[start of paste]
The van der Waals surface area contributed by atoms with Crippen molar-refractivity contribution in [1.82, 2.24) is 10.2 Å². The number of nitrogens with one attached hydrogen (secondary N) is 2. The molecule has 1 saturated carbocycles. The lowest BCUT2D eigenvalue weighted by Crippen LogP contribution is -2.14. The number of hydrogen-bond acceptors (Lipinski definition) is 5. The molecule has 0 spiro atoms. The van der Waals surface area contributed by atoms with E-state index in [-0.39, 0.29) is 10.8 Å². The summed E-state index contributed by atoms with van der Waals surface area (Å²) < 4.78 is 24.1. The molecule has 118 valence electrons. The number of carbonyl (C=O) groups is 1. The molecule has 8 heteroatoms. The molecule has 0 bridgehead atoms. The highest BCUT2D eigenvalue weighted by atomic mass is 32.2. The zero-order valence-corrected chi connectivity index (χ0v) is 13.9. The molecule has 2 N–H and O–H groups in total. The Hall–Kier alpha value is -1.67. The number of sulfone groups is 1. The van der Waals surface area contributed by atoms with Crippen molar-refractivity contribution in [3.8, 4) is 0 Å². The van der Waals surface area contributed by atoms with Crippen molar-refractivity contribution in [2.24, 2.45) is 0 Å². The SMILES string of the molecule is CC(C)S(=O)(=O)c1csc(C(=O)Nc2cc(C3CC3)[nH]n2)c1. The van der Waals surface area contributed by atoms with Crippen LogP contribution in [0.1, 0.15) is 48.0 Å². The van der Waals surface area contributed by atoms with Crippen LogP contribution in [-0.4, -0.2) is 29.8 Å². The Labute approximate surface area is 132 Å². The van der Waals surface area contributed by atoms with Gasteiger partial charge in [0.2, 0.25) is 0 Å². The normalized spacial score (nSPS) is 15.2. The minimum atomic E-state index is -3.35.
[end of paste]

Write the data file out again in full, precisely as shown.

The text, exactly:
The van der Waals surface area contributed by atoms with Crippen molar-refractivity contribution in [1.82, 2.24) is 10.2 Å². The number of nitrogens with one attached hydrogen (secondary N) is 2. The molecule has 1 saturated carbocycles. The lowest BCUT2D eigenvalue weighted by Crippen LogP contribution is -2.14. The number of hydrogen-bond acceptors (Lipinski definition) is 5. The molecule has 0 spiro atoms. The van der Waals surface area contributed by atoms with E-state index in [-0.39, 0.29) is 10.8 Å². The summed E-state index contributed by atoms with van der Waals surface area (Å²) < 4.78 is 24.1. The molecule has 118 valence electrons. The number of carbonyl (C=O) groups is 1. The molecule has 8 heteroatoms. The molecule has 0 bridgehead atoms. The highest BCUT2D eigenvalue weighted by atomic mass is 32.2. The zero-order valence-corrected chi connectivity index (χ0v) is 13.9. The molecule has 2 N–H and O–H groups in total. The Hall–Kier alpha value is -1.67. The number of sulfone groups is 1. The van der Waals surface area contributed by atoms with Crippen molar-refractivity contribution in [3.8, 4) is 0 Å². The van der Waals surface area contributed by atoms with Crippen molar-refractivity contribution in [2.24, 2.45) is 0 Å². The SMILES string of the molecule is CC(C)S(=O)(=O)c1csc(C(=O)Nc2cc(C3CC3)[nH]n2)c1. The van der Waals surface area contributed by atoms with Crippen LogP contribution in [0.1, 0.15) is 48.0 Å². The van der Waals surface area contributed by atoms with Crippen LogP contribution in [-0.4, -0.2) is 29.8 Å². The Labute approximate surface area is 132 Å². The van der Waals surface area contributed by atoms with Gasteiger partial charge in [0.2, 0.25) is 0 Å². The normalized spacial score (nSPS) is 15.2. The minimum atomic E-state index is -3.35.